Practice Transitions

Private Equity Revisited: What I’ve Learned & Why I Still Don’t Want to Sell to PE

By Ken Krivacic, OD

June 19, 2019

Almost a year ago I wrote a piece in this publication on my feelings about selling a practice to a private-equity-backed buyer. I was against it at the time for me. My feelings have not changed much since then, but I have taken my exploration further by listening to several private equity firms give their pitch for selling a practice to them.

My partners and I have even hired an outside consultant to evaluate our practice and “shop” it to several private equity firms.

I would like to share with you what I have learned in the process, and offer guidelines for determining the best PE-backed companies to sell to. We have not received our finished evaluation yet so I cannot comment on what a firm would pay us, but there are guidelines that most use.

No Two PE-Backed Buyers Are the Same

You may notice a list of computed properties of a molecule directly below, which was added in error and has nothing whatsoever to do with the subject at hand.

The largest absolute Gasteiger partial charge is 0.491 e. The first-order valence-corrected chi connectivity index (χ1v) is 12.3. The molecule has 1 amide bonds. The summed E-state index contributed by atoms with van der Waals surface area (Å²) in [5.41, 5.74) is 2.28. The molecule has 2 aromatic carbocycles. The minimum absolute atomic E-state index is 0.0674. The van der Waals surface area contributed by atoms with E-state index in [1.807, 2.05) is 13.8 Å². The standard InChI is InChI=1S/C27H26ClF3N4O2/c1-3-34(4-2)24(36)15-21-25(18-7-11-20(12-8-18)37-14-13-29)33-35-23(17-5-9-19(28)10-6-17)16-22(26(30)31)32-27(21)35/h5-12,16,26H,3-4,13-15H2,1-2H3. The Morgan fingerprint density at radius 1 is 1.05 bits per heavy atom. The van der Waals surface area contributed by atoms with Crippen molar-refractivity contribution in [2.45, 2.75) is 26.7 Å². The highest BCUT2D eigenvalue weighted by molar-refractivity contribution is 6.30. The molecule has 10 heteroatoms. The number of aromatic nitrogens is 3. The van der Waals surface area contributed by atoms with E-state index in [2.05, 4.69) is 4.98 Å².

The biggest takeaway has been that none of these private equity buyers are the same. Yes, they all want to buy your practice, and they all have large firms backing them, so money does not seem to be a big issue. However, all these companies pay differently for your practice.

Some may make you a great offer on the sale of your practice, but then pay you a pedestrian rate to stay on and work. Others may pay less upfront, but then pay better for your service after the sale.

The Selling Doctor is Perceived as Valuable to Acquisition
A trait common to most private-equity-backed buyers is that they want the practice owners, who are seeing patients on a regular basis, to remain in the practice for at least two years or longer after the sale. Why wouldn’t they just buy your practice, let you go and replace you with a lesser-paid optometrist?

Sure, they could use this tactic, but the practices they are interested in are usually successful – generating at least $1 million a year per doctor, and the reason they are successful is usually the doctor. It would not make sense to buy a practice and then get rid of one of the biggest revenue generators of the practice. So, if you do decide to have a private equity firm buy your practice, be prepared to stay and continue to see patients for at least two years.

How Do PE-Backed Buyers Decide How Much to Offer You?